What has been said does not mean that Machiavelli denied the moral foundations of traditional values. He was a cynic with an observant and sharp mind, more the inheritor than the opponent of the rich treasure of knowledge gathered over centuries of Christianity and degenerating before our eyes. He was ready to praise the rules of virtue if in specific circumstances they help achieve success. But at the same time he teaches his prince to be cruel and perfidious if circumstances require it. And when he writes that the prince should learn to be kind, he is absolutely admitting that not being kind means being evil. But what difference is there between good and evil, virtue and vice, if the main goal is success?
For Machiavelli the politician’s aim is to win new positions and hold on to power. In fact, the aim of a politician should be the good of the people; that is, something essentially and concretely human, inalienably linked with morality. This good is a good life, and that means not only in the material sense. It should be connected with the essential needs and dignity of mankind. This good is at once material, intellectual, and moral. It is mainly moral, as the person himself. It is the good of the human personality. Treachery, betrayal, lies, cruelty, murder, and other similar means that can be (according to circumstances) useful for the one in power or for the development of a nation, can prove destructive for the good of the people, here on earth, and in eternity. For the fate of the human personality is higher than time and bound up with a goal that absolutely surpasses earthly interests. Therefore, we say that power built upon Christian foundations helps a greater number of people to achieve their ultimate destiny. Machiavelli destroyed this fundamental principle of politics and life.
If the goal of politics is power, then the ruler should learn how to overstep everything in in order to keep it, says Machiavelli. Many great politicians, especially the ones we know of in the past century, understood this lesson well and consciously assimilated it. Essentially, the history of mankind then followed this path.
It is enough only to recall the name, Hitler. Absolute Machiavellianism turned politics into the art of creating misery for millions of people. This is all too obvious. But doesn’t Machiavellianism achieve undeniable success? In the least it achieves success in the eyes of all during the course of a specific time period. How can it not achieve success when everything it sacrifices is for the sake of one goal—success? Herein lies the trial and temptation of the modern consciousness. The twentieth century has more than convincingly shown that the people who do not wish to be swallowed up by such power can stop its victorious march and dash its banner to the ground only when they sacrifice in this struggle their own blood, their own wealth, their own dear treasures of peaceful life, and turn against it all their material weaponry. But in order to put an end to this chimera and save themselves, mustn’t they also use not only material weaponry, which in certain situations may be completely lacking, but also their thought and spirit? Will they give in to the temptation to perish out of their love for earthly life, which will be seized from them in any case, perhaps along with the heavenly life—out of infidelity towards higher human duty?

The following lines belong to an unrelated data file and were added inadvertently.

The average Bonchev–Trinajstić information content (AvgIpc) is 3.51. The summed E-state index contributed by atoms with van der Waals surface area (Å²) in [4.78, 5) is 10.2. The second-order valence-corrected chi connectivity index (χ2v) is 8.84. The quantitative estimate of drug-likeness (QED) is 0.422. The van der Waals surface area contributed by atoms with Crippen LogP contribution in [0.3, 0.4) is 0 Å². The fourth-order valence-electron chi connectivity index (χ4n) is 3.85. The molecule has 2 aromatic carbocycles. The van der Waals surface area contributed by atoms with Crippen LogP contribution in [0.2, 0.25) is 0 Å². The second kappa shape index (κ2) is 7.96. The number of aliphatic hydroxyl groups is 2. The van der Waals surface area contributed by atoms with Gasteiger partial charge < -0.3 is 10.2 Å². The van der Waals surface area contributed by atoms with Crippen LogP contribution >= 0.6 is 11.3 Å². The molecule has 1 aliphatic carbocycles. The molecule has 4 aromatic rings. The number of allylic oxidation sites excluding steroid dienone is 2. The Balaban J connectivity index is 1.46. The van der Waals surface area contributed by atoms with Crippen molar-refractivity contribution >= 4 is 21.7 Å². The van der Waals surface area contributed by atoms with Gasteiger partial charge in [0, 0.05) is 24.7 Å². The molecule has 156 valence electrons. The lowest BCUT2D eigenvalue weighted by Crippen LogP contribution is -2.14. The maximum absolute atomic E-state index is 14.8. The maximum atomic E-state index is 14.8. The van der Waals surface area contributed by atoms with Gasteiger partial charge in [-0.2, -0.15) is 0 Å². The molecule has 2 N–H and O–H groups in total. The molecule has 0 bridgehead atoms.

St. Gregory of Nyssa in the fourth century wrote about the unrighteous, falsely religious authority that will make all goodness abstract in order to proceed to extreme evil. The Church does not have the right to confirm an abstract power decorated with a cross, because service to the Church lies in preaching the Cross, which is God’s power and our salvation.
By his labor of confessing the faith, the holy Tsar put to shame, first of all, democracy—the “great lie of our time,” in the expression of Constantine Pobedonostev, when everything is determined by the majority of voices, and, in the final analysis, by those who cry the loudest, “We do not want Him, but Barabbas”—not Christ, but antichrist. And secondly, the Tsar rebuked in the embodiment of a constitutional monarchy all compromise with a lie—also a great danger of our time.
Russia has had outstanding Tsars: Peter I, Catherine the Great, Nicholas I, Alexander III, when Russia flourished with great victories and prosperous reigns. But the Tsar and Passion-Bearer Nicholas II, under whose reign Russia’s might decidedly continued its growth, is first of all a witness to the truth of Orthodox sovereignty and authority, built upon true Christian principles. For him, there wasn’t the slightest separation between the service of a sovereign and the fulfillment of his personal Christian duty.
To the end of time, and especially in the latter times, the Church will be tempted by the devil, as Christ was in Gethsemane and on Golgotha: “Come down from the Cross!” “Depart just a little from the demands of man’s greatness, about which Your Gospels speak, become more accessible to all, and we will believe in You. There are situations when it is necessary to do this. Come down from the Cross, and the Church’s affairs will go better.”
The main spiritual significance of today’s events—the conclusion drawn from centuries infected by the spirit of Machiavelli and especially the twentieth century—are the ever more successful efforts of the enemy directed at making our “salt lose its flavor”. Just as before the [Bolshevik] Revolution, so also now, the greatest danger consists in “outward appearances”. Many believe in God, in His Providence, many strive to restore an Orthodox monarchy, but in their hearts they rely on earthly power: on “horses and chariots” (Ps. 18:8). They say, let the cross be as a beautiful symbol… Meanwhile we will set up our own earthly kingdom, according to our earthly understanding. But the martyric blood of the holy Tsar rebukes the apostates now, just as it did then.